An Sionnach Fionn - August 15, 2014

So good articles there. GRMA!


EamonnCork - August 15, 2014

Thanks. Already found one very useful article and there look to be a few more.


8. Ivorthorne - August 15, 2014

Another interesting development in the Sci-Fi area is the popularity of video games.

There are plenty of Halo or Mass Effect addicts who would probably never even watch something like Star Trek. They might even buy the books and comics associated with the game but that does not transfer to other “geek” products.

By the way, somebody who hasn’t been mentioned here yet is Robert Kirkman – the author of The Walking Dead. That’s another geek show/comic that has gone mainstream.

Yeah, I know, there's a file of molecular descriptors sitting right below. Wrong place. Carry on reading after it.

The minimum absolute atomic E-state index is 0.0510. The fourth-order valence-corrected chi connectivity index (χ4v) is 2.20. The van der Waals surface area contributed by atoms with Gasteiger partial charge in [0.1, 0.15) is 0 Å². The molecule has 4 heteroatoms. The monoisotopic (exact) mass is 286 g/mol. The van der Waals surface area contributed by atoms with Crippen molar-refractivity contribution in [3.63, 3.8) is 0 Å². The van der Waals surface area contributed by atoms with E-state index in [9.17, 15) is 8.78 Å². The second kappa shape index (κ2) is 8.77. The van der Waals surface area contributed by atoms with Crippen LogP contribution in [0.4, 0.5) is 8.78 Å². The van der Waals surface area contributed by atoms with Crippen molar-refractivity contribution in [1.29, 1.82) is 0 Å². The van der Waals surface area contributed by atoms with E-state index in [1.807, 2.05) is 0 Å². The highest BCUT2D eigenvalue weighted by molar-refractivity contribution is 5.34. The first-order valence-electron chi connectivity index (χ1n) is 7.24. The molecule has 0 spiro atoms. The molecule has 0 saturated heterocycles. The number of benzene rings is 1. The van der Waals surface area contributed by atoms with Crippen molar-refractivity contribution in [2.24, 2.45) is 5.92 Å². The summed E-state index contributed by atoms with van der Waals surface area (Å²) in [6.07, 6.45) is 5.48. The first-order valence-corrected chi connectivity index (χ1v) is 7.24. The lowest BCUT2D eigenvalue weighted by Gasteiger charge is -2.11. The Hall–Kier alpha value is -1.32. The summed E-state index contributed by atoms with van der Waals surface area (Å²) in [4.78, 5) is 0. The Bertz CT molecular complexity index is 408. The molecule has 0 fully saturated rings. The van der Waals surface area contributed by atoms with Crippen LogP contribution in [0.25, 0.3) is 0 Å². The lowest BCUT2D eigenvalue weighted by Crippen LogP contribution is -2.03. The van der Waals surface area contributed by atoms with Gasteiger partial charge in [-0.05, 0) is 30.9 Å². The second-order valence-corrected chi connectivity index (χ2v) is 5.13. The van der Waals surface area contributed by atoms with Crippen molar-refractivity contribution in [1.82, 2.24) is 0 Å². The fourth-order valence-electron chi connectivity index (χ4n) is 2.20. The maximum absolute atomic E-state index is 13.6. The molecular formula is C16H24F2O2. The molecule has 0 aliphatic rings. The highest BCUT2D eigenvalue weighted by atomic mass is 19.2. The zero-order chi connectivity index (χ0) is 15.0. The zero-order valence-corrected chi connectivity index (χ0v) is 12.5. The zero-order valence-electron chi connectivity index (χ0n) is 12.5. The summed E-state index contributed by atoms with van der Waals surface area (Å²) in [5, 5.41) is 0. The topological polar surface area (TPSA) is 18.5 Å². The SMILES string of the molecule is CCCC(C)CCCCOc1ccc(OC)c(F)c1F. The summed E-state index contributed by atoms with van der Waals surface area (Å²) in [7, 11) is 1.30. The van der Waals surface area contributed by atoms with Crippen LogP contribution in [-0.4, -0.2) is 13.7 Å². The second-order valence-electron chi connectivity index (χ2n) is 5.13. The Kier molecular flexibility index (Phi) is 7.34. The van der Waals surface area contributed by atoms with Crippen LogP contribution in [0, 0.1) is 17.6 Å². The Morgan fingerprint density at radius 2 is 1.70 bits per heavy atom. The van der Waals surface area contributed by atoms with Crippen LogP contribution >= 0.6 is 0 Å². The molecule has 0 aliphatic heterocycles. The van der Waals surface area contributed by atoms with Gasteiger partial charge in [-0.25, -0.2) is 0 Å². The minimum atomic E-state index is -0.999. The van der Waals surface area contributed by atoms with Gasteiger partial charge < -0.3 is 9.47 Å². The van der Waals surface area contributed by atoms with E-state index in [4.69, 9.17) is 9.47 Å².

WorldbyStorm - August 15, 2014

Yeah, I think there’s a lot of truth in that. It’s more as if geek can describe a lot of sub groups who may or may not interact. Just seen a guy on youtube who does cosplay who did characters from Spirited Away by Studio Ghibili and it struck me that it would be entirely possible for him to have no particular interest in literary SF at all.